Three groups of neonates and infants were established: congenitally-infected (M+B+); non-infected born to T. cruzi-infected mothers (M+B−); and uninfected controls born to uninfected mothers (M−B−). A total of 68 newborns and 60 infants were included in the study (M+B+: 28 newborns and 13 infants; M+B−: 19 newborns and 36 infants; M−B−: 21 newborns and 11 infants).

Mothers of neonates and infants included in the study were all asymptotic, even when infected with T. cruzi. They originate from the same rural region surrounding Cochabamba and live in similar socioeconomic environment. The sex ratio in all groups of newborns or infants was similar (data not shown). Clinical data of the newborn groups have been previously reported [22] and Table 1 shows mean ages and weights at the time of blood collection, as well as historical clinical data at birth, of newborn and infant groups. At the time of blood collection, the infant age in the 3 groups was comparable and M+B− and M−B− infants were all asymptomatic. At birth, such infants had similar APGAR scores and maturity parameters. However, M+B+ infants presented at birth slightly lower mean gestational age, weight and APGAR scores; three of them showed one or two symptoms known to be associated with congenital T. cruzi infection (i.e., splenomegaly, anasarca and petechia). When examined at 6 to 7 months, M+B+ infants were asymptomatic, but had still slightly lower mean weight as compared to the other infants.


Table 1. Characterization of the cohorts of neonates and infants.


Management of patients

As soon as the diagnosis of congenital T. cruzi infection was established, treatment of infected neonates/infants (7–10 mg/kg/day of benznidazole for 30 days, [22]) was proposed to the mother. From the 13 M+B+ infants under study, 9 were treated within the two first months after birth, and 4 remained untreated at 6–7 months of age when blood was collected for the present immunological study. One remained untreated since her mother refused the treatment, and 3 were treated from 6–7 months old onwards since the diagnosis of infection was not established previously (see above). Cure was confirmed in treated cases by the subsequent negative results of direct parasitological examination (microhematocrit tubes) and T. cruzi serology. All M−B− and M+B− infants presented with negative serology for T. cruzi at 6 to 7 months of age, indicating that they had not acquired the infection after birth.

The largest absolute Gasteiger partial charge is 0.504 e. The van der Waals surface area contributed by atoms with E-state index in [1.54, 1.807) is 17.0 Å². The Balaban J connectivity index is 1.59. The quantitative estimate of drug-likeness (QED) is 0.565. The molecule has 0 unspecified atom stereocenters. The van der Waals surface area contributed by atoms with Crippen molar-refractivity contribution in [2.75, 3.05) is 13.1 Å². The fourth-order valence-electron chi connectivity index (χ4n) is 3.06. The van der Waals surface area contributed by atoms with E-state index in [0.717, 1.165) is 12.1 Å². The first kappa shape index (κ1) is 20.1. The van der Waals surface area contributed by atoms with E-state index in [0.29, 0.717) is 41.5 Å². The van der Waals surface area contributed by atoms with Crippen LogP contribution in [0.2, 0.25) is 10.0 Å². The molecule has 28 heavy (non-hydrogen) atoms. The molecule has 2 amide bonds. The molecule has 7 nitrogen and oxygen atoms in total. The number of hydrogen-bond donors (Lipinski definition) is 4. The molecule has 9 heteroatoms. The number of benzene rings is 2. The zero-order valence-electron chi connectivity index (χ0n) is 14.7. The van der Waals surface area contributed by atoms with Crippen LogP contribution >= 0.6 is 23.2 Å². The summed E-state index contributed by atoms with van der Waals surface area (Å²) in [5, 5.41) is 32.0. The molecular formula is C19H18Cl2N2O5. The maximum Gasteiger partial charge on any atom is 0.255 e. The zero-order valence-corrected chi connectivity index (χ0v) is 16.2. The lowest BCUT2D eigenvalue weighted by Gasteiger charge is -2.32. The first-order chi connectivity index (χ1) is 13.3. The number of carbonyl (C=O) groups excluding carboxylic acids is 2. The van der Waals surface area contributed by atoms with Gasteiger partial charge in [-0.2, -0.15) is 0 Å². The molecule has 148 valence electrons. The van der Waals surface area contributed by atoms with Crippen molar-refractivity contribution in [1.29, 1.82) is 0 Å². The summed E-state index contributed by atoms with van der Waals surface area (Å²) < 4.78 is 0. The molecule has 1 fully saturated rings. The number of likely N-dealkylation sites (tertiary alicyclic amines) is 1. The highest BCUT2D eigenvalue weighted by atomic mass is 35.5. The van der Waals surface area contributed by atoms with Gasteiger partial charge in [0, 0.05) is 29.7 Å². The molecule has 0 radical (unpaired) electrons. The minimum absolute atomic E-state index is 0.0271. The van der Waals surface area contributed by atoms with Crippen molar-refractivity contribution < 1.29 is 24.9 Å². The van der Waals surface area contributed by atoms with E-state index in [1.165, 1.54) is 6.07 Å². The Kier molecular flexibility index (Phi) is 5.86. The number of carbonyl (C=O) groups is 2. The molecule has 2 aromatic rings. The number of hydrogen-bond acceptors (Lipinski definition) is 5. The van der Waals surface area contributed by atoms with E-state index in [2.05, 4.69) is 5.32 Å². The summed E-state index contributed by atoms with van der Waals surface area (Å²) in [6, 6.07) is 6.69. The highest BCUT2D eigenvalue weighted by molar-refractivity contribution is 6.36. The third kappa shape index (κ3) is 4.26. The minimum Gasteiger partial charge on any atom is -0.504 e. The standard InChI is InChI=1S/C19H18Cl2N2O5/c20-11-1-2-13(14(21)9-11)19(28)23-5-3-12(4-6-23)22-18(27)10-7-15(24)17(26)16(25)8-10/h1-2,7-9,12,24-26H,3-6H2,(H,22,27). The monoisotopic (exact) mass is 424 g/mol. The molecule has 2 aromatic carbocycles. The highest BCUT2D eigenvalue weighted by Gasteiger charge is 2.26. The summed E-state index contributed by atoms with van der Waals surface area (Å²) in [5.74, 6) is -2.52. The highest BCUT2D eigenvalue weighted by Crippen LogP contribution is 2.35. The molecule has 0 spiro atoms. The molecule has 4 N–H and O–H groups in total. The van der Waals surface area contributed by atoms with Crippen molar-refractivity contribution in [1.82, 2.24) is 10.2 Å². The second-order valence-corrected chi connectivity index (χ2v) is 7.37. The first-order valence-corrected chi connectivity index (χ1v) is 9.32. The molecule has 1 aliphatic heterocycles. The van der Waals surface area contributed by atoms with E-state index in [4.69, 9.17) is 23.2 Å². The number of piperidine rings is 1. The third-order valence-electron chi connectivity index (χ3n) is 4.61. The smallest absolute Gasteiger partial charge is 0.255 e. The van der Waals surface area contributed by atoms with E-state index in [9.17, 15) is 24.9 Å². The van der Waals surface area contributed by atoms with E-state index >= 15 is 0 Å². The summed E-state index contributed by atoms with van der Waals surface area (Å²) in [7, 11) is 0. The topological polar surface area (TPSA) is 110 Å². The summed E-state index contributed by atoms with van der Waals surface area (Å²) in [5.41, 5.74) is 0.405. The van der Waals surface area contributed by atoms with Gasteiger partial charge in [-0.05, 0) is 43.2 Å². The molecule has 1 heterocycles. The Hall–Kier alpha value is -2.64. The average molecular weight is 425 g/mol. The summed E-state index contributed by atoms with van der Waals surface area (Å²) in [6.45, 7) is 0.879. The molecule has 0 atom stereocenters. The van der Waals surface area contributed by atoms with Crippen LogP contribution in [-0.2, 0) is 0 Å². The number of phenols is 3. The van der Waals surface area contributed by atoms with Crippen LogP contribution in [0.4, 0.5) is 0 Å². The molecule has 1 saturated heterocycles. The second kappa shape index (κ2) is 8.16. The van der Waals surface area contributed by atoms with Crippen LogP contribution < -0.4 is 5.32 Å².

Vaccination programme

In accordance with the recommended Bolivian vaccination programme, all newborns received the BCG vaccine (BCG, Serum Institute of India Ltd) at birth by intradermic injection. Infants were then vaccinated against diphtheria, tetanus, whooping cough, hepatitis B and type B Haemophilus influenzae (Hib) by receiving intramuscular injections of Tritanrix mixed with Hiberix (GlaxoSmithkline Biologicals, Rixensart, Belgium) at the ages of 2, 4 and 6 months. At the same time, they also received the oral vaccine against poliomyelitis (attenuated vaccine, trivalent OPV, Sanofi Pasteur, Paris, France). Infants included in this study have all received the BCG at birth. At the time of blood sampling, 53.5% of the infants had completed the vaccinal schedule (3 doses of Tritanrix + Hiberix + OPV), the others having received 2 doses. The proportion of infants having received the 3 doses was similar in each group.

Collection of blood samples, cell isolation and in vitro cultures

Cord blood (CB) and infant peripheral blood (PB) were collected in sterile endotoxin-free heparinized tubes. Plasma was stored at −20°C until use for determinations of antibody levels. Mononuclear cells (CBMC and PBMC) were immediately isolated by Nycoprep density gradient centrifugation (Nycomed Pharma AS, Oslo, Norway). CBMC and PBMC (2×106 cells/mL - duplicates) were then cultured in RPMI containing 10% fetal calf serum (Biowhittaker, Lonza, Verviers, Belgium), either alone to measure spontaneous production of cytokines, or in the presence of one of the following antigens: tuberculin purified protein derivative of M. tuberculosis (PPD; 5 µg/mL; batch RT49, Statens Seruminstitut, Denmark), diphtheria toxoid (DT; 10 µg/mL), tetanus toxoid (TT; 10 µg/mL), or the surface S antigen of HBV (HbsAg; 10 µg/mL). DT, TT and HbsAg were kindly provided by GlaxoSmithkline Biologicals (Rixensart, Belgium). A positive control for T lymphocyte stimulation was included by incubating cells with the staphylococcal enterotoxin B (SEB; 10 ng/mL; Sigma-Aldrich) activating non specifically T cells (superantigen). After 6 days of culture at 37°C in 5% CO2 humidified air, cell cultures were centrifuged and supernatants conserved at −70°C for further cytokine analysis.

Cytokine determinations